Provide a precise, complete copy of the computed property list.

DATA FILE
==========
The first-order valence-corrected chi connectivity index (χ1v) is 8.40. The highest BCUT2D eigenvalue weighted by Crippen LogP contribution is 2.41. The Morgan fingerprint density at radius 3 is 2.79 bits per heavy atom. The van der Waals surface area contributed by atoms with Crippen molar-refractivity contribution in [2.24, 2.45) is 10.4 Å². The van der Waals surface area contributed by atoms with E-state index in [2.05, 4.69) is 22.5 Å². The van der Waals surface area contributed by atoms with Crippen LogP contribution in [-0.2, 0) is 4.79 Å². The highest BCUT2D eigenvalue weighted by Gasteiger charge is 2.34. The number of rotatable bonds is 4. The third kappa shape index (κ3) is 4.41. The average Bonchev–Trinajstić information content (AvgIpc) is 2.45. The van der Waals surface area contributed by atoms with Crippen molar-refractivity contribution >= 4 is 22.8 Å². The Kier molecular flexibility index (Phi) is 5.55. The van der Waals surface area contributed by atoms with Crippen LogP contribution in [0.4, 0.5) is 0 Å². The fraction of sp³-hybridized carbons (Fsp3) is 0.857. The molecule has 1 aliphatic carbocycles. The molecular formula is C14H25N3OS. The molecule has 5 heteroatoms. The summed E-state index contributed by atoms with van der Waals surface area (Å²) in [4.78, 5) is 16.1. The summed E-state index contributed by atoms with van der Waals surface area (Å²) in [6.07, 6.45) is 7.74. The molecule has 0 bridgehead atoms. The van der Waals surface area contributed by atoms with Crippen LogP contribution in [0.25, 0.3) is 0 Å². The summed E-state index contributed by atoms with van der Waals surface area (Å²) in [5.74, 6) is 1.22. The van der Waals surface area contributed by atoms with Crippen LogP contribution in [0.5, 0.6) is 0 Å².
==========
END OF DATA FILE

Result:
The first-order valence-corrected chi connectivity index (χ1v) is 8.40. The highest BCUT2D eigenvalue weighted by Crippen LogP contribution is 2.41. The Morgan fingerprint density at radius 3 is 2.79 bits per heavy atom. The van der Waals surface area contributed by atoms with Crippen molar-refractivity contribution in [2.24, 2.45) is 10.4 Å². The van der Waals surface area contributed by atoms with E-state index in [2.05, 4.69) is 22.5 Å². The van der Waals surface area contributed by atoms with Crippen LogP contribution in [-0.2, 0) is 4.79 Å². The highest BCUT2D eigenvalue weighted by Gasteiger charge is 2.34. The number of rotatable bonds is 4. The third kappa shape index (κ3) is 4.41. The average Bonchev–Trinajstić information content (AvgIpc) is 2.45. The van der Waals surface area contributed by atoms with Crippen molar-refractivity contribution >= 4 is 22.8 Å². The Kier molecular flexibility index (Phi) is 5.55. The van der Waals surface area contributed by atoms with Crippen LogP contribution in [0.4, 0.5) is 0 Å². The fraction of sp³-hybridized carbons (Fsp3) is 0.857. The molecule has 1 aliphatic carbocycles. The molecular formula is C14H25N3OS. The molecule has 5 heteroatoms. The summed E-state index contributed by atoms with van der Waals surface area (Å²) in [4.78, 5) is 16.1. The summed E-state index contributed by atoms with van der Waals surface area (Å²) in [6.07, 6.45) is 7.74. The molecule has 0 bridgehead atoms. The van der Waals surface area contributed by atoms with Crippen LogP contribution in [0.25, 0.3) is 0 Å². The summed E-state index contributed by atoms with van der Waals surface area (Å²) in [5.74, 6) is 1.22. The van der Waals surface area contributed by atoms with Crippen LogP contribution in [0.5, 0.6) is 0 Å².